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We're a place where coders share, stay up-to-date and grow their careers. # Solution: Pacific Atlantic Water Flow

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#### Description:

(Jump to: Solution Idea || Code: JavaScript | Python | Java | C++)

Given an `m x n` matrix of non-negative integers representing the height of each unit cell in a continent, the "Pacific ocean" touches the left and top edges of the matrix and the "Atlantic ocean" touches the right and bottom edges.

Water can only flow in four directions (up, down, left, or right) from a cell to another one with height equal or lower.

Find the list of grid coordinates where water can flow to both the Pacific and Atlantic ocean.

Note: The order of returned grid coordinates does not matter.
Both m and n are less than 150.

#### Examples:

Example 1:
Input: Given the following 5x5 matrix: Output: [[0, 4], [1, 3], [1, 4], [2, 2], [3, 0], [3, 1], [4, 0]]
(positions with parentheses in above matrix).

#### Constraints:

• Both m and n are less than 150.

#### Idea:

(Jump to: Problem Description || Code: JavaScript | Python | Java | C++)

It should be obvious from the start that we'll need to solve this problem in reverse. We know that the edges of the input matrix (M) will flow water out to the ocean on their respective sides, and we can tell whether an adjacent cell will funnel water to the current cell, so we'll have to start from the edges and work our way inward.

Unfortunately, since the path the water will take can possibly wind around, we can't do a straight one-time iteration. Instead, we'll have to use a depth first search (DFS) approach with either a stack/queue structure or recursion.

For each cell that touches an ocean, we'll have to follow the reverse path of the water up the continent as far as it will go. Since we only want cells that are reached by both oceans, we'll need a data structure to store the preliminary data for the cells while we wait for the opposite ocean to potentially find the same cell.

There are a few ways we can do this, but I'll choose a dynamic programming (DP) array (dp). Since there's no real reason to mimic the 2-D matrix structure of M, we can just use a flattened 1-D array instead, which should save some processing overhead. In order to store both oceans' data discretely in dp, we can use +1 for one and +2 for the other. That means that when a cell goes to 3, it should be added to our answer array (ans).

Our DFS recursion function (dfs) should also check to make sure that we haven't already marked this cell with the current ocean (w) by using a bitwise AND (&) operator. Then, at the end of dfs we should fire off new recursions in all four directions, if possible.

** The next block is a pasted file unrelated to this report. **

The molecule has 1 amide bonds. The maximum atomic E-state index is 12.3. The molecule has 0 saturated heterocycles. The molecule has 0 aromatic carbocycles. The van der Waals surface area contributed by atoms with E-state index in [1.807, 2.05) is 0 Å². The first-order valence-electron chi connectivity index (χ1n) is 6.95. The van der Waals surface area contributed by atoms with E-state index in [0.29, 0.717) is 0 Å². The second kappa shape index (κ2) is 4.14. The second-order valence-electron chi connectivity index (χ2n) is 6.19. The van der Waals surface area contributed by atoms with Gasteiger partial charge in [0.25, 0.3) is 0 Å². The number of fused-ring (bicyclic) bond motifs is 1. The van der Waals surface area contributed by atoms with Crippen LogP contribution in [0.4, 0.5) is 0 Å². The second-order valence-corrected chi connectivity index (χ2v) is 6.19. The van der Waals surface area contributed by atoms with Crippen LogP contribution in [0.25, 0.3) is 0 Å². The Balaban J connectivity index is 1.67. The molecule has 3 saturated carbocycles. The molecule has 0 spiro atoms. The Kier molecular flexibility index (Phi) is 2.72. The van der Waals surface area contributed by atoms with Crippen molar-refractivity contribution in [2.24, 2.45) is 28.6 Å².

#### Javascript Code:

``````var pacificAtlantic = function(M) {
if (!M.length) return M
let y = M.length, x = M.length, ans = [],
dp = new Uint8Array(x * y)
const dfs = (i, j, w, h) => {
let ij = i * x + j
if ((dp[ij] & w) || M[i][j] < h) return
dp[ij] += w, h = M[i][j]
if (dp[ij] === 3) ans.push([i,j])
if (i + 1 < y) dfs(i+1, j, w, h)
if (i > 0) dfs(i-1, j, w, h)
if (j + 1 < x) dfs(i, j+1, w, h)
if (j > 0) dfs(i, j-1, w, h)
}
for (let i = 0; i < y; i++) {
dfs(i, 0, 1, M[i])
dfs(i, x-1, 2, M[i][x-1])
}
for (let j = 0; j < x; j++) {
dfs(0, j, 1, M[j])
dfs(y-1, j, 2, M[y-1][j])
}
return ans
};
``````

#### Python Code:

``````class Solution:
def pacificAtlantic(self, M: List[List[int]]) -> List[List[int]]:
if not M: return M
x, y = len(M), len(M)
ans, dp = [],  * (x * y)
def dfs(i: int, j: int, w: int, h: int):
ij = i * x + j
if dp[ij] & w or M[i][j] < h: return
dp[ij] += w
h = M[i][j]
if dp[ij] == 3: ans.append([i,j])
if i + 1 < y: dfs(i+1, j, w, h)
if i > 0: dfs(i-1, j, w, h)
if j + 1 < x: dfs(i, j+1, w, h)
if j > 0: dfs(i, j-1, w, h)
for i in range(y):
dfs(i, 0, 1, M[i])
dfs(i, x-1, 2, M[i][x-1])
for j in range(x):
dfs(0, j, 1, M[j])
dfs(y-1, j, 2, M[y-1][j])
return ans
``````

#### Java Code:

``````class Solution {
static void dfs(int i, int j, int w, int h, int[][] M, byte[] dp, List<List<Integer>> ans) {
int ij = i * M.length + j;
if ((dp[ij] & w) > 0 || M[i][j] < h) return;
dp[ij] += w;
h = M[i][j];
if (i + 1 < M.length) dfs(i+1, j, w, h, M, dp, ans);
if (i > 0) dfs(i-1, j, w, h, M, dp, ans);
if (j + 1 < M.length) dfs(i, j+1, w, h, M, dp, ans);
if (j > 0) dfs(i, j-1, w, h, M, dp, ans);
}
public List<List<Integer>> pacificAtlantic(int[][] M) {
List<List<Integer>> ans = new ArrayList<>();
if (M.length == 0) return ans;
int y = M.length, x = M.length;
byte[] dp = new byte[x * y];
for (int i = 0; i < x; i++) {
dfs(0, i, 1, M[i], M, dp, ans);
dfs(y-1, i, 2, M[y-1][i], M, dp, ans);
}
for (int i = 0; i < y; i++) {
dfs(i, 0, 1, M[i], M, dp, ans);
dfs(i, x-1, 2, M[i][x-1], M, dp, ans);
}
return ans;
}
}
``````

#### C++ Code:

``````class Solution {
public:
vector<vector<int>> pacificAtlantic(vector<vector<int>>& M) {
vector<vector<int>> ans;
if (M.empty()) return ans;
int y = M.size(), x = M.size();
vector<char> dp(y * x);
for (int i = 0; i < y; i++) {
dfs(M, dp, i, 0, 1, 0);
dfs(M, dp, i, x - 1, 2, 0);
}
for (int i = 0; i < x; i++) {
dfs(M, dp, 0, i, 1, 0);
dfs(M, dp, y - 1, i, 2, 0);
}
for (int i = 0; i < y; i++)
for (int j = 0; j < x; j++)
if (dp[i * x + j] == 3)
ans.push_back({i, j});
return ans;
}
private:
void dfs(const vector<vector<int>>& M, vector<char>& dp, int i, int j, int w, int h) {
int y = M.size(), x = M.size(), ij = i * x + j, newh = M[i][j];;
if ((dp[ij] & w) || M[i][j] < h) return;
dp[ij] += w;
if (i + 1 < y) dfs(M, dp, i + 1, j, w, newh);
if (i > 0) dfs(M, dp, i - 1, j, w, newh);
if (j + 1 < x) dfs(M, dp, i, j + 1, w, newh);
if (j > 0) dfs(M, dp, i, j - 1, w, newh);
}
};
``````